A Challenge to the IR Standard

Comcast, the largest Cable provider in the US, is exploring Zigbee RF as an alternative to the traditional IR control of their STB’s (Set Top Boxes).

IR is the most basic remote control communication protocol in use today.  It’s a standard used by most A/V equipment manufacturers providing a hand-held remote.  There’s a couple problems with IR – most prevalent being the ‘line-of-site’ limitation for controlling sources – you must literally ‘see’ and ‘point’ your remote the vicinity of the IR receiver on such devices.  If you’ve ever had to make the aesthetically displeasing choice of cable box location – you’ve experienced the line of site issue.

Latency is the other top issue affecting IR Controls.  Typical latency rates can exceed 100ms of response time from button pressed to command recognition on equipment – which can seriously degrade user experience.  And of course, IR codes are not standard.  Your Panasonic Plasma’s ‘ON’ command may be completely different than the Samsung LCD upstairs.  Generally these command-sets come pre-programmed on the remote by manufacturer – but programming these things can be tedious.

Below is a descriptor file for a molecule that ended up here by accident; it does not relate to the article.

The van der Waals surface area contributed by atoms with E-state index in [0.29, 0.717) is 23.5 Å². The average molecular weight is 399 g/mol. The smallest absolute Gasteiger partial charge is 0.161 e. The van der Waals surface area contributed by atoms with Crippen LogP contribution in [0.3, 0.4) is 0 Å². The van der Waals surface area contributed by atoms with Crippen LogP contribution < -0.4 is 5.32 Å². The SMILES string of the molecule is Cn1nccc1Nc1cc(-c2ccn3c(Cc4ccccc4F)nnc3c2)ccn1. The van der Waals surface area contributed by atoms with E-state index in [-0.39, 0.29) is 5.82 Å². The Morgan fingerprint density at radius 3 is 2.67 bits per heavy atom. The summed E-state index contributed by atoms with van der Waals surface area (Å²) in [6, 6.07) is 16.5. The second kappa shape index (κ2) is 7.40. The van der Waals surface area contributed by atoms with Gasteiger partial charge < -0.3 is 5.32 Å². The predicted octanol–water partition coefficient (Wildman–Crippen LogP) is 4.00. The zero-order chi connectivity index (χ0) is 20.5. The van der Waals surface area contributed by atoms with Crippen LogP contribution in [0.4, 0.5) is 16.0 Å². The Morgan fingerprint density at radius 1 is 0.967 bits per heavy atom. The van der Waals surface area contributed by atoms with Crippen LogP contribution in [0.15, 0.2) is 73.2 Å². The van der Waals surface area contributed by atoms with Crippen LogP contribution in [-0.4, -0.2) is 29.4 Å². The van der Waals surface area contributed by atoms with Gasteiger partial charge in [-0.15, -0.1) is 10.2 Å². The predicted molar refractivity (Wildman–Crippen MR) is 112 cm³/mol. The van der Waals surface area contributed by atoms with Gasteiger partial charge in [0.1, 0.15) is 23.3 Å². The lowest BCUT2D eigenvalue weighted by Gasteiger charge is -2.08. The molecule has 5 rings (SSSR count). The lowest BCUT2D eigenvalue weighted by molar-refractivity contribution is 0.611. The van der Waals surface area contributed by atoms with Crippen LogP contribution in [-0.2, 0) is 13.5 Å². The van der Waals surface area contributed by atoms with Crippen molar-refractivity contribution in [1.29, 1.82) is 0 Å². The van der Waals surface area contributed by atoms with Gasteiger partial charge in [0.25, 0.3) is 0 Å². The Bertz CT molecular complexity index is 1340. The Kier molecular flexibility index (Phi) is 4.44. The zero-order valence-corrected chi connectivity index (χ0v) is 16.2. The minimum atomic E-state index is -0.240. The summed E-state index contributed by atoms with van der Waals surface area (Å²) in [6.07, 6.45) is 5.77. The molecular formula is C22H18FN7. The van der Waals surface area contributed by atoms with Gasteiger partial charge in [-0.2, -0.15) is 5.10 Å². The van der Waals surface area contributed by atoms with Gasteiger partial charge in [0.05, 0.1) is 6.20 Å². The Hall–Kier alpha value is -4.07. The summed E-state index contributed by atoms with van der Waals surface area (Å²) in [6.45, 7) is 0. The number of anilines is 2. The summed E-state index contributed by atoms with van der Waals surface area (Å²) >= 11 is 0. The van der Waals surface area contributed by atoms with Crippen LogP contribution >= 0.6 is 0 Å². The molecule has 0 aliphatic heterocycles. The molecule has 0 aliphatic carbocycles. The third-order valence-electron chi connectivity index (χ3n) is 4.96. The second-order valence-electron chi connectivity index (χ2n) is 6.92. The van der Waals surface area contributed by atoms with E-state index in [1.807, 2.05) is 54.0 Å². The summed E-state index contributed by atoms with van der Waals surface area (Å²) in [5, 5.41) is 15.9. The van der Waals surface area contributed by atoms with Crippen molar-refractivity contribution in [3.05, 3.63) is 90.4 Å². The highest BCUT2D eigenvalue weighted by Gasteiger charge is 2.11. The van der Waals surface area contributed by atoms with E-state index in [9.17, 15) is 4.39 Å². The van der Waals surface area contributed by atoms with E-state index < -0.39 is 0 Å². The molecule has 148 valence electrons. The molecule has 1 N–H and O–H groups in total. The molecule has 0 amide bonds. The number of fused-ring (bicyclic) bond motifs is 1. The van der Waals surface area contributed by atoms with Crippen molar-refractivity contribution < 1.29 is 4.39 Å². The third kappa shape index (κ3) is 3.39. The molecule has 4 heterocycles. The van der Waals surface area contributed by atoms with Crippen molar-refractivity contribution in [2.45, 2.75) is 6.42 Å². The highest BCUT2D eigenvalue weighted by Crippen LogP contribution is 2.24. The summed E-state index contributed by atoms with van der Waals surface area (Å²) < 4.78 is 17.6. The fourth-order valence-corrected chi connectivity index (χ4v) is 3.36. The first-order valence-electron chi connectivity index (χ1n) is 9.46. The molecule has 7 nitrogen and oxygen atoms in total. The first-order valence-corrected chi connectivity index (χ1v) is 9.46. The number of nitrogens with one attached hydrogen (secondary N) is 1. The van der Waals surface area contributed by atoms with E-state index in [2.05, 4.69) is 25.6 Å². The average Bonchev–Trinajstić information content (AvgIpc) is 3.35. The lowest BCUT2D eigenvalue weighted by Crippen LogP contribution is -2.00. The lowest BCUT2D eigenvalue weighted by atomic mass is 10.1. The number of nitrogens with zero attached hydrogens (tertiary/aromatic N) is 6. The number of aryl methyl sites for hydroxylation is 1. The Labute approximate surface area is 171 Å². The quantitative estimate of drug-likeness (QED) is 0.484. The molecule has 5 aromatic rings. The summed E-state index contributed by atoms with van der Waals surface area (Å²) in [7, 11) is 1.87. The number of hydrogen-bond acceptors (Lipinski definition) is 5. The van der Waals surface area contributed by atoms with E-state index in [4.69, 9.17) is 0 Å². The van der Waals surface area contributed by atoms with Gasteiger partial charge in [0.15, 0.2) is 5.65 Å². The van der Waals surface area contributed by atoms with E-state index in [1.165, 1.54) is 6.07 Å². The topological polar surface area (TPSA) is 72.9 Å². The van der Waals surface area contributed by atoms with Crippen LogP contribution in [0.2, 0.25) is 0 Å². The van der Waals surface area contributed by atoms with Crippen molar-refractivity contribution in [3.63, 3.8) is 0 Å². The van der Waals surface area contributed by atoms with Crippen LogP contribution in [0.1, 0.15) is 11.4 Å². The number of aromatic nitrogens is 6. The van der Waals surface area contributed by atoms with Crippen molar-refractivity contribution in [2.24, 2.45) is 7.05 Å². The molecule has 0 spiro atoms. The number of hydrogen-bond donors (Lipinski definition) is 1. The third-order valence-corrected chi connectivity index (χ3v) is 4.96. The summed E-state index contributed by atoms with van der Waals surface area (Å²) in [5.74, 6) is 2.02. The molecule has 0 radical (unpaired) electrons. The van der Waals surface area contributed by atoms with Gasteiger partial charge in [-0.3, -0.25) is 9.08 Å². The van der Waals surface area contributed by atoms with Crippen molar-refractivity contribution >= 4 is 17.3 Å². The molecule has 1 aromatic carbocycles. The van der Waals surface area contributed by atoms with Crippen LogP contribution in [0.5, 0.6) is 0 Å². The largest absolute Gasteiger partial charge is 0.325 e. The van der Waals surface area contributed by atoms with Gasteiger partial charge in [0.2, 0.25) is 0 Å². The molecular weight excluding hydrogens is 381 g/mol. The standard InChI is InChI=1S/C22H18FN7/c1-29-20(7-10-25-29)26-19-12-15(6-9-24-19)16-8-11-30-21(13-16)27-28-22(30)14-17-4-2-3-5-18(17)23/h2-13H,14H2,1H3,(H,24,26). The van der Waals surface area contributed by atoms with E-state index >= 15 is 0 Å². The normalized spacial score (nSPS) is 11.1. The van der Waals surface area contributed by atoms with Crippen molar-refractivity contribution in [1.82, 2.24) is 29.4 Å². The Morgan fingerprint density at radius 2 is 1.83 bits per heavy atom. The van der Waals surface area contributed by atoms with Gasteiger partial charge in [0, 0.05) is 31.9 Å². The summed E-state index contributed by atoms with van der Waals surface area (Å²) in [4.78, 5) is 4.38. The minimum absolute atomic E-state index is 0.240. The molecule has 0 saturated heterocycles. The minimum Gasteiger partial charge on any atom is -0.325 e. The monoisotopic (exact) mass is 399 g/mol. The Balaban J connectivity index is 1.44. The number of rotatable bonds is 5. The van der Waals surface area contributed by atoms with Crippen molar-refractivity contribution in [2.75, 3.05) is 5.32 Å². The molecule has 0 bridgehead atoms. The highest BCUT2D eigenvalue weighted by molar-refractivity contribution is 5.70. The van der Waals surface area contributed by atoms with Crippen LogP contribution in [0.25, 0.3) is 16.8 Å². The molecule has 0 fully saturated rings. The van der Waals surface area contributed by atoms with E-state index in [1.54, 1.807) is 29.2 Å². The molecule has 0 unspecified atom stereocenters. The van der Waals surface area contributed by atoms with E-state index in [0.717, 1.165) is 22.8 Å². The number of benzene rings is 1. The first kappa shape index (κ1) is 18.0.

Zigbee RF communication can rectify these issues.  Radio communication can travel through furniture and walls, which immediately resolves equipment placement issues.  An average residence can place their cable box neatly in an armoire, leaving only the TV to be seen.

Latency is significantly reduced to average 5-10ms with 20-250kbps potential bandwidth over Zigbee RF.  Yes, bandwidth.  RF Control provides two way communications for potential future uses.

Imagine your TV remote with a headphone jack for late-night viewing.

The future implementation of Zigbee RF as an A/V command protocol for mass produced hardware is largely becoming a reality.  Automation Systems have been using this RF technology for years now, and to see the subsystems these systems control – like a cable box for example – explore the same communication standard is very promising.   HDTV manuafacturers such as Philips, Samsung, Sony, and Panasonic have joined the ZigBee alliance and plan to implement this RF4CE Protocol as a command standard for displays.

Ultimately it’s going to require the big STB Manufacturers – Cisco, Scientific Atlanta, Motorolla, and Samsung – to adopt the technology.  If the A/V community shares my opinion then we’re welcoming a change – as most STB’s still lack basic discrete ON/OFF commands.

Ideally one day all home appliances and equipment will be Zigbee RF enabled – with the ability to communicate to a control system.  Cue remotely scheduled coffee maker and toaster.

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